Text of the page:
|Title:||Intelligent Tutoring Using The Structure Strategy To Improve Reading Comprehension Of Middle School Students|
|Principal Investigator:||Meyer, Bonnie||Awardee:||Pennsylvania State University|
|Program:||Literacy [Program Details]|
|Award Period:||3 years||Award Amount:||$1,170,618|
|Type:||Development and Innovation||Award Number:||R305G030072|
Co-Principal Investigators: Kay Wijekumar and Wendy Middlemiss
Purpose: Learning to read is fundamental to learning and life-time success. Some students have difficulties understanding what they read, not because they can't read at all, but because of how they read. The purpose of this project is to develop and test the efficacy of various features of a web-based intelligent tutor designed to teach middle school students who are struggling readers how to use the structure of the text to help them understand what they are reading. Students are taught to recognize common organizational structures used in expository texts (such as comparison, problem/solution, cause/effect, sequence, description, or listing) and how to use those structures to help them identify the main ideas in expository texts.
Population: Participating students include fifth and seventh grade students from four diverse school districts serving suburban or rural communities that include minority and low-income families
Research Design and Methods: The researchers are carrying out three studies of various features of the web-based tutor. The researchers are developing and pilot testing the web-based tutor in the project's first year. Following that, in the first study students are randomly assigned to use the tutor programmed to provide either simple or more advanced responses to their input, and either with or without the option of being able to choose what passages they practice their reading on. In the second study the researchers are interviewing students to discover how well they understand the structure strategy. In the third study, students are being randomly assigned either to a group whose use of the tutor is programmed to adjust to the individual student's learning progress, or to a group with a tutor that delivers the standard intelligent tutoring of the structure strategy.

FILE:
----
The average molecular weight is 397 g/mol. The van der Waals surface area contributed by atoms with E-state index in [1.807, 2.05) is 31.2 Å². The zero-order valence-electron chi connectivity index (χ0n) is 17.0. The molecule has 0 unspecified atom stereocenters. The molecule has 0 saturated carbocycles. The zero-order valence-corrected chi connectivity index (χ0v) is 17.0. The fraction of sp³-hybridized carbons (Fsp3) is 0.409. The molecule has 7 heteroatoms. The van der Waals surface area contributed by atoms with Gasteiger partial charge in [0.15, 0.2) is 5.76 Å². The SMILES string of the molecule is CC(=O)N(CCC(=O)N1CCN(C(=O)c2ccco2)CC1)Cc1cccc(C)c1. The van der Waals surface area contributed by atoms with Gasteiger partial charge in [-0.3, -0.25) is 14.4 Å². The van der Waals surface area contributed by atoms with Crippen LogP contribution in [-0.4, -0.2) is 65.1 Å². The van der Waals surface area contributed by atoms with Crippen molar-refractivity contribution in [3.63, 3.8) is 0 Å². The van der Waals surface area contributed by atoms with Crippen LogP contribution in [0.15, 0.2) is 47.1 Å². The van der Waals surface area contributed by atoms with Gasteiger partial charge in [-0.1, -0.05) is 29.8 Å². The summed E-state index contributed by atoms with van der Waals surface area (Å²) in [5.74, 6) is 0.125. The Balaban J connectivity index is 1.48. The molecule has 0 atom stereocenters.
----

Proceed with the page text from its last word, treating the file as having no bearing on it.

Project Website: http://itss.psu.edu/.
Related IES Projects: Efficacy and Replication Research on the Intelligent Tutoring System for the Structure Strategy—Rural and Suburban Schools Grades 4, 5, 7, and 8 (R305A080133 ) and Improving Reading Comprehension of Middle Grades English Language Learners by Combining Structure Strategy with Web-Based Adaptive Tutoring for EL Learners (SWELL) (R305A120593)
Meyer, B.J.F., and Wijekumar, K. (2007). A Web-Based Tutoring System for the Structure Strategy: Theoretical Background, Design, and Findings. In D.S. McNamara (Ed.), Reading Comprehension Strategies: Theories, Interventions, and Technologies (pp. 347–374). Mahwah, NJ: Erlbaum.
Journal article, monograph, or newsletter
Meyer, B.J.F., and Wijekumar, K.K. (2011). Individualizing a Web-Based Structure Strategy Intervention for Fifth Graders' Comprehension of Nonfiction. Journal of Educational Psychology, 103(1): 140–168.
Meyer, B.J.F., Wijekumar, K., Middlemiss, W., Higley, K., Lei, P., Meier, C., and Spielvogel, J. (2010). Web-Based Tutoring of the Structure Strategy With or Without Elaborated Feedback or Choice for Fifth- and Seventh-Grade Readers. Reading Research Quarterly, 45(1): 62–92.
Wijekumar, K., and Meyer, B.J.F. (2006). Design and Pilot of a Web-Based Intelligent Tutoring System to Improve Reading Comprehension in Middle School Students. International Journal of Technology in Teaching and Learning, 2(1): 36–49.
Wijekumar, K., Meyer, B.J.F., Ferguson, L., and Wagoner, D. (2006). Technology Affordances: The Real Story in Research With K–12 and Undergraduate Learners. British Journal of Educational Technology: Special Issue on Technology Effects, 37(2): 191–209.
Wijekumar, K., Meyer, B., and Spielvogel, J. (2005). Web-Based Intelligent Tutoring to Improve Reading Comprehension in Elementary and Middle Schools: Design, Research, and Preliminary Findings. In Proceedings of World Conference on E-Learning in Corporate, Government, Healthcare, and Higher Education 2005 (pp. 3206–3211). Chesapeake, VA: American Association for the Advancement of Computing Education.